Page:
My mother has horses and horses eat hay
And that’s why each summer on one special day
Their food in the fields is cut into cubes
Then we all have to load it and stack it up too.
Be it piling the bales in the loft with no air
Or sending them skyward upon the conveyor,
No part of this job is a snap, that’s a fact.
We get prickled and poked and congested and scratched.
The feeling of straw on my skin makes me squirm.
It makes my nose run and my eyes start to burn.
We slave and we sweat in the hot summer sun.
Bale after bale, each one weighs a ton.
We unload a wagon, it’s over, we’re done.
That is, for a moment, until the next one.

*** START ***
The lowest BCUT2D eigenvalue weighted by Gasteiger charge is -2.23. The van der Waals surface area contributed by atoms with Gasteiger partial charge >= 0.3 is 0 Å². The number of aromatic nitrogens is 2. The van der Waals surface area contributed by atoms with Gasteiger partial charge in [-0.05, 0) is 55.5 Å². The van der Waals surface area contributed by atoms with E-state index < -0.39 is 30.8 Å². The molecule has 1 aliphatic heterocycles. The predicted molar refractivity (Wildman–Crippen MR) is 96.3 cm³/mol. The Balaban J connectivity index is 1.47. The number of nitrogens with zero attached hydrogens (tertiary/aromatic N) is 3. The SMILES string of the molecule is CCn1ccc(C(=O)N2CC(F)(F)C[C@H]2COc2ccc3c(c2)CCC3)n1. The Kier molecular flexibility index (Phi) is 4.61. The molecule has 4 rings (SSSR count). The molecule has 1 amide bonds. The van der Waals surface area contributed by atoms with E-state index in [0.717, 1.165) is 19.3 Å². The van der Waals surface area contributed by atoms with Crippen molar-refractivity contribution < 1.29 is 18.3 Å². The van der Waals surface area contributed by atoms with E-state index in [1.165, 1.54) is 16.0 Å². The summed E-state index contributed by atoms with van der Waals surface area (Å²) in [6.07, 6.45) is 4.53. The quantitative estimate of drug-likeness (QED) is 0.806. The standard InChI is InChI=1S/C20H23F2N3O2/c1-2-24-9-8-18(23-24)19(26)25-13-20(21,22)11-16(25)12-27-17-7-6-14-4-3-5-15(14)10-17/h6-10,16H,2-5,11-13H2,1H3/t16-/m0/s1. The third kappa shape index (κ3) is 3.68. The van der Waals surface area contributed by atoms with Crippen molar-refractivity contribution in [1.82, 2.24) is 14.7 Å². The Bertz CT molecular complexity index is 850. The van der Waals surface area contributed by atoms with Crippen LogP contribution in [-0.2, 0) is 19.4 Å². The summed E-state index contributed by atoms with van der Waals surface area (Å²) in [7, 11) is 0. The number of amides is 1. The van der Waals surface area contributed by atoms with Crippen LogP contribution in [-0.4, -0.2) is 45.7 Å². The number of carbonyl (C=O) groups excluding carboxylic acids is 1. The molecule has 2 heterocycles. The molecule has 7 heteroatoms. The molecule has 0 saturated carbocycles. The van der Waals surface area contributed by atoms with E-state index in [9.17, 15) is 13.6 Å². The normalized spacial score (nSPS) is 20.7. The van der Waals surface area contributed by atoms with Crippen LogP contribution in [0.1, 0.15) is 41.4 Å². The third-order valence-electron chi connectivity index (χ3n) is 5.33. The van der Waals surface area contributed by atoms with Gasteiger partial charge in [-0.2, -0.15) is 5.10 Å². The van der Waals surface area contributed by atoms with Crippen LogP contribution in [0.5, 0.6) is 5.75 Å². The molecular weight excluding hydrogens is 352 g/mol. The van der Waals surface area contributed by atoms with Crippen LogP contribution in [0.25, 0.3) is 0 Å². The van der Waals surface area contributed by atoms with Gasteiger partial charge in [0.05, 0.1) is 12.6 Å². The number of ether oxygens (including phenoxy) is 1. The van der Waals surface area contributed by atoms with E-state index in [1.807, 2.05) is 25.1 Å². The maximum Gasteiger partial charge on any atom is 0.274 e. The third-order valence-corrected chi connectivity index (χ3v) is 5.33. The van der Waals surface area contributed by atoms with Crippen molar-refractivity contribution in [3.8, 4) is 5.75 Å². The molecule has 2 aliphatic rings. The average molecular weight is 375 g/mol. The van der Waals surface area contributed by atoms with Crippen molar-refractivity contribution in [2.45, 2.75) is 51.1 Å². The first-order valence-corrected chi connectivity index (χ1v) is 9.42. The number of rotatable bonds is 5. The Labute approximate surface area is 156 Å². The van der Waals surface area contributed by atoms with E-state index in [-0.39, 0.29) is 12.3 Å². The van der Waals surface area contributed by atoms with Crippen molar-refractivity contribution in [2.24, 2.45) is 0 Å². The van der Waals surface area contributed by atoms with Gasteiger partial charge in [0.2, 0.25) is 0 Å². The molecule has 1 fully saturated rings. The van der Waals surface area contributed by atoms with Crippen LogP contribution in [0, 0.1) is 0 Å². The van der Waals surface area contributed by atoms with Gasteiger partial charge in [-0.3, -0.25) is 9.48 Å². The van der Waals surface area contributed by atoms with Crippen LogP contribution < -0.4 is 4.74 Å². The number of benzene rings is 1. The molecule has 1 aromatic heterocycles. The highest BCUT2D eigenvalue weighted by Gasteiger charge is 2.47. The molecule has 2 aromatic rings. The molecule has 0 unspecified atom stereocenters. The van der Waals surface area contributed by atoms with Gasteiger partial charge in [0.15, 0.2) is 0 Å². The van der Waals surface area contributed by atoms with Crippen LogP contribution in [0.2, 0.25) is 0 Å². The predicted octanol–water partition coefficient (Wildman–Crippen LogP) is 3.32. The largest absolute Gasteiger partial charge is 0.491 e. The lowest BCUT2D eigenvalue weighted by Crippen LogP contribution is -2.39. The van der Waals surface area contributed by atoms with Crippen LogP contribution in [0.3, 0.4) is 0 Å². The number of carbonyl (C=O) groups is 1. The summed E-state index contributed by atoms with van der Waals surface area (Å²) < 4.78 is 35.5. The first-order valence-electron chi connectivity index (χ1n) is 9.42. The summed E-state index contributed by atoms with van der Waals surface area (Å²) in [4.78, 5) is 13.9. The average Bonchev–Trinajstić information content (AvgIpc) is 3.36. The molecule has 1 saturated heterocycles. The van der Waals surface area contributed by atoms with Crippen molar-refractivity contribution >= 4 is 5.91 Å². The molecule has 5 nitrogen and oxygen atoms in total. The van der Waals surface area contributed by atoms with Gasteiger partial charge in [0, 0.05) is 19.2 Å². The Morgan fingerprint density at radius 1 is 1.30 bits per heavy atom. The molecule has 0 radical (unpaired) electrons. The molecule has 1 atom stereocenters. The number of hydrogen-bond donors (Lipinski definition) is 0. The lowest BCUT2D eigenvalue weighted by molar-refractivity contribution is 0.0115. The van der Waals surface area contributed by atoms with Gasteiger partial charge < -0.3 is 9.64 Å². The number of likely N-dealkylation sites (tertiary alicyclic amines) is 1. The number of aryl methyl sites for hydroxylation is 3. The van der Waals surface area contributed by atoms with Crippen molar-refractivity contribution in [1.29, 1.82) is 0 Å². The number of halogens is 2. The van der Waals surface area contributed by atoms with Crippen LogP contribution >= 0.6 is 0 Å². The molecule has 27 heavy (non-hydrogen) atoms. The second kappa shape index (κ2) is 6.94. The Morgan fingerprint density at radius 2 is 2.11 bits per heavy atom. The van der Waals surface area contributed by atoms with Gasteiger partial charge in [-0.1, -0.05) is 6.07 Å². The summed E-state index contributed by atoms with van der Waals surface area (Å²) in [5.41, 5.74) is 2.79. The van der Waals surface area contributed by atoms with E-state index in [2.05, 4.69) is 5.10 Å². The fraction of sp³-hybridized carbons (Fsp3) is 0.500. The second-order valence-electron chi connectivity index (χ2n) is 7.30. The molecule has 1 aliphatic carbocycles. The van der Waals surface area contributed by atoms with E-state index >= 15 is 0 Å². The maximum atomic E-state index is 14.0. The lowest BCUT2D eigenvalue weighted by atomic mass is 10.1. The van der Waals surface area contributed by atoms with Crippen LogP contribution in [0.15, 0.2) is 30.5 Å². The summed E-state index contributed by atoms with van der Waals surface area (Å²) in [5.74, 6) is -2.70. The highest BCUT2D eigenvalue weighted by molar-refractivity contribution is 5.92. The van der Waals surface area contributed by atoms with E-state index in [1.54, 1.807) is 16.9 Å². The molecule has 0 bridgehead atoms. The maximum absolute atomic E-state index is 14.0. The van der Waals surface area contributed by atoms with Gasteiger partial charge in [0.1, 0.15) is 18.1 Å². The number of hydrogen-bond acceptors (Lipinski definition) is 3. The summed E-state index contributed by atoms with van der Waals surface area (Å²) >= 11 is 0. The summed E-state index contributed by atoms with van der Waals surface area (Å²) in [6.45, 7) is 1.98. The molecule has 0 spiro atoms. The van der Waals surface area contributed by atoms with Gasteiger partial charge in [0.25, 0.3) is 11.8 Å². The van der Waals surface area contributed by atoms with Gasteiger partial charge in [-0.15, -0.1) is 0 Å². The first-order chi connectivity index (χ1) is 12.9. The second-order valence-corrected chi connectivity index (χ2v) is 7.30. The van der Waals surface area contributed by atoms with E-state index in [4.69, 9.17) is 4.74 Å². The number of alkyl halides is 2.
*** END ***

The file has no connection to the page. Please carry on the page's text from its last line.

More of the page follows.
Quick! Use the bathroom, lay down, get a drink!
The tractor is starting. Did you have time to blink?
The temperature’s boiling, the air brings no breeze.
Keep working! They’re waiting! Just haul while you sneeze!
Then right when you feel you can’t bear one more run-
At last! We are finished! Nice job! It’s been fun!
My nostrils are lined with hayseed and dirt.
My fingers are raw, and boy, do they hurt.
I just took a shower but can’t shake the stink.
The me in the mirror is itchy and pink.
But as we relax and the sun slowly sets
The horses- quite thankful, my folks’ minds at rest,
I sit under a fan, let out a soft cheer,
And thank God that hay day comes just once a year.